Meanness, whether in tone, looks or words seems to be the norm lately. Last month, I reached out on Craigslist to buy last minute Tony Bennett/Lady Gaga tickets in the pavilion. I found a set of four (I needed two) going for $500. I texted the seller and offered $200 for two tickets, hoping that as it was five hours before the show, I might get a deal at $50 off the total price. The seller said no, which I understood. I then decided to offer asking ‘OK, will you take $125?’ As soon as I typed the numbers, I realized I should have typed $250 for the pair, but before I could text back, the seller replied “$125? You said $200 and I said NO. LOL why would you think I would go lower? LOL.”
I felt silly that this stranger was laughing at me via text. Am I being over-sensitive? I know we all use LOL so commonly, but come on, do you really think I would negotiate lower after you said no the first time? Isn’t this negotiating 101? Go in low and come back high? Maybe I was oversensitive – but why laugh at me?
A more glaring example of meanness showed itself when our community school board was in the process of hiring a new high school principal. There were circumstances in the hiring process that the community at large was unsure of (myself included,) and a LOT of fuss and contention erupted all over social media. I take no issue with difference of opinions. I take no issue with fuss. I take issue with the words and overall tone being used to describe our superintendent and the candidate herself. Words like ‘toxic and sneaky’ laden with a ton of sarcasm. In general, the open discussions on social media were controlled, but everywhere I went, there was a sense of anger in the air in my community.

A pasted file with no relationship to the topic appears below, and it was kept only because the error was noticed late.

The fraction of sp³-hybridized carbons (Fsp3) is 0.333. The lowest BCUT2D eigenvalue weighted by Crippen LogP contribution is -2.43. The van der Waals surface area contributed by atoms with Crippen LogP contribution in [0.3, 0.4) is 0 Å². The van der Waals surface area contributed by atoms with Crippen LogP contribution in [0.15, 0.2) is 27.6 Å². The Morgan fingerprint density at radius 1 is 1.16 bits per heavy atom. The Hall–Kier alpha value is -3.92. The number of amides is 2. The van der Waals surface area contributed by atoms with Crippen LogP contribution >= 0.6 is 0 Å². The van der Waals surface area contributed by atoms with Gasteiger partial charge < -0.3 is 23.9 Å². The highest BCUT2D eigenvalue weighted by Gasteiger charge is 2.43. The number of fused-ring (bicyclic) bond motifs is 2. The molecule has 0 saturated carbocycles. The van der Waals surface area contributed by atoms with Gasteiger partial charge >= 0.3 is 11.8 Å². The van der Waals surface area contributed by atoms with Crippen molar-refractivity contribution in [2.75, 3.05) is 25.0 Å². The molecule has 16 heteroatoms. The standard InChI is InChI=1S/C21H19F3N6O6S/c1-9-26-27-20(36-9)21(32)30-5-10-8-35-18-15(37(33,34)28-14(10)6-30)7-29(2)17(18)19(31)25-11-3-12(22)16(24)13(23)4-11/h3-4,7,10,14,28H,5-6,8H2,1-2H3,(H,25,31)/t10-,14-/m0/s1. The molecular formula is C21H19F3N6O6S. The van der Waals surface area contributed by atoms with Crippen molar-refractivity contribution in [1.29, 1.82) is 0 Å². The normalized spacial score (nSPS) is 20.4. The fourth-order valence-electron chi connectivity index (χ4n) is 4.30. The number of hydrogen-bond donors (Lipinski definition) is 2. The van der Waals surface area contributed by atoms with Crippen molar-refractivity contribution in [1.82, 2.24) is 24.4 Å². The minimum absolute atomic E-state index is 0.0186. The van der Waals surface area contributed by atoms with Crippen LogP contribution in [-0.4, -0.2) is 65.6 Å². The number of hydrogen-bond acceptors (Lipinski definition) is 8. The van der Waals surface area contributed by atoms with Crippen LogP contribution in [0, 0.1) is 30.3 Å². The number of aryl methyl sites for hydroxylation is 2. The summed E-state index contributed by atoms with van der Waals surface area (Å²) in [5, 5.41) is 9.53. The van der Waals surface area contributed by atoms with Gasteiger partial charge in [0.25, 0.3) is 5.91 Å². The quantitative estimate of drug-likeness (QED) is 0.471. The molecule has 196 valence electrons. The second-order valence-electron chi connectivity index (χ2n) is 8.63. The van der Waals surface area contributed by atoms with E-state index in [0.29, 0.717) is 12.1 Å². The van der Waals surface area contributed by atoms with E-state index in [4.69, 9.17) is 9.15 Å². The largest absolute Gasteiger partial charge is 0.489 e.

How about the restaurant owner, who just yesterday screamed at a two year old to shut up? From what I’ve read, it sounds like the parents were irresponsible while their toddler screamed in the restaurant they ate at for nearly 40 minutes. I think they should have taken the kiddo outside. And I also think the owner has a right, for herself and her other patrons, to ask the parents to please leave as their baby was causing a commotion so big, it was disturbing the majority of diners. But to scream? Not right. And then in an interview, the parents, outraged at the behavior, in turn called the restaurant owner deranged. Sigh. And the comments? The comments on the articles posted all over the internet contain words like ‘dummy, narcissistic asshole parents, crazy delusional business owner.’ Really?
I think some of the snark and lack of civility stems from two things. First – talk shows. On everything from Fox News to The View, hosts speak their opinions about anything and everything. Again, this is fine. But the name calling and the sarcasm, while maybe cultivating more viewership is really changing the way our society speaks online and in person.There’s a vitriolic undertone in so many ‘news’ shows that if we aren’t careful as viewers, we can adopt the attitude as our own.
The other cause of increased sass and incivility is the ease of making comments from behind your phone, computer or whatever electronic device you hold dear. Would you really call someone a loser to their face? Would you make comments on a blog discrediting the author, calling them names or being snide if you saw him or her in person? I gotta believe the answer is no. It’s easy to be outspoken and uninhibited behind the safety of your screen. And maybe it’s a good thing, in some cases. But where is the line drawn? It’s not, in many cases. We need to remember to think before we type and send.
I’m all for sharing different opinions. If you don’t like something, talk about it, change it. But I’m also for kindness and decency when we argue and debate. What do you think? Has civility decreased in recent years? Are we, as a society losing our ability to disagree in an amicable way? I’d love to hear your thoughts.
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